Inspirational Boston Dancer to Appear on “DWTS”

Boxer Victor Cruz was eliminated yesterday on “Dancing With the Stars,” but the biggest news of the night concerned Adrianne Haslet-Davis, the dance teacher who lost her foot in the Boston Marathon bombings and has inspired the nation and its arts community with her positive attitude and vow to return to the dance floor.

Host Tom Bergeron announced that viewers would hear from Haslet-Davis on next week’s program, when plans will be revealed for “DWTS” to help with the dancer’s recovery. Derek Hough has even invited Haslet-Davis to perform with him on the show when she’s ready. “It’s hard for anyone to understand what she must be going through,” Hough told the Boston Herald. “But if she has the determination and she has the passion…she’s going to be dancing again. It’s not going to slow her down.”

Teachers Trending
Marcus Ingram, courtesy Ingram

"Water breaks are not Instagram breaks."

That's a cardinal rule at Central Virginia Dance Academy, and it applies even to the studio's much beloved social media stars.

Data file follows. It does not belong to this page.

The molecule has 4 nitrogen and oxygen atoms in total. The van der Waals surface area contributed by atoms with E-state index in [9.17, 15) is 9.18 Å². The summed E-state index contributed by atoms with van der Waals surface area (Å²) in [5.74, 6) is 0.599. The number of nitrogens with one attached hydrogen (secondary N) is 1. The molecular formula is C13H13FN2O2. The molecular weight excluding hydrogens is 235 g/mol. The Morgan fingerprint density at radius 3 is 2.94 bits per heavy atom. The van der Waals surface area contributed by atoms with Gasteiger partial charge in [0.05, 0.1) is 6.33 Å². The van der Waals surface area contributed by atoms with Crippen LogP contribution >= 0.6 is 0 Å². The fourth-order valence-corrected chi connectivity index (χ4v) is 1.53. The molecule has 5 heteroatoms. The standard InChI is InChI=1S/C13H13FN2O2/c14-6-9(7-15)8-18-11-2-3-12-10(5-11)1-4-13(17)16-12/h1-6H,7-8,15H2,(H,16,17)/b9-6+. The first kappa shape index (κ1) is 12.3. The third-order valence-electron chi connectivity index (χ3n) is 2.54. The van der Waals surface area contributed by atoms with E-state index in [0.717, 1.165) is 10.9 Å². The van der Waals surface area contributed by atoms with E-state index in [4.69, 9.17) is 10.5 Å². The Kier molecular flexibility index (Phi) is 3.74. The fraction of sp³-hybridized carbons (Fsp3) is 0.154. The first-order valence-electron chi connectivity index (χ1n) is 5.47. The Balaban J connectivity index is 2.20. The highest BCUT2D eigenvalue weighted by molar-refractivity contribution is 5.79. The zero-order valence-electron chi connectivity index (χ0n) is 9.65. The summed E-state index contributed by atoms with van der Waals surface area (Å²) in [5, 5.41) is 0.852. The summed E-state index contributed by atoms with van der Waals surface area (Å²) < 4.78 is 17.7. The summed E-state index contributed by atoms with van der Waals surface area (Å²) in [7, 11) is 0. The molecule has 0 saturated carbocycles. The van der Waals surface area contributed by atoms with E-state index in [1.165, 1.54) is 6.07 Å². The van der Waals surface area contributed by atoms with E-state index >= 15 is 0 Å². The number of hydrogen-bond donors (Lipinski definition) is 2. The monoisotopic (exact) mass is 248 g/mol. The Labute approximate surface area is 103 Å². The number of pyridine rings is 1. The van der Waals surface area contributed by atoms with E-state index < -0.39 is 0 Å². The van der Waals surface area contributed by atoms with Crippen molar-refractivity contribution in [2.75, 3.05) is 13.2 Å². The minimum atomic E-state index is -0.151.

For more than a decade, CVDA has been the home studio of Kennedy George and Ava Holloway, the 14-year-old dancers who became Instagram sensations after posing on the pedestal of Richmond's Robert E. Lee Monument. Clad in black leotards and tutus, they raise their fists aloft to depict a global push for racial justice.

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Teacher Voices
Photo courtesy Rhee Gold Company

Since the start of the COVID-19 crisis, there has been a shift in our community that is so impressive that the impact could last long into our future. Although required school closures have hit the dance education field hard, what if, when looking back on this time, we see that it's been an incredible renaissance for dance educators, studio owners and the young dancers in our charge?

How could that be, you ask?

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Teachers Trending
Photo by Yvonne M. Portra, courtesy Faulkner

It's a Wednesday in May, and 14 Stanford University advanced modern ­dance students are logged on to Zoom, each practicing a socially distanced duet with an imaginary person. "Think about the quality of their personality and the type of duet you might have," says their instructor Katie Faulkner, "but also their surface area and how you'd relate to them in space." Amid dorm rooms, living rooms, dining rooms and backyards, the dancers make do with cramped quarters and dodge furniture as they twist, curve, stretch and intertwine with their imaginary partners.

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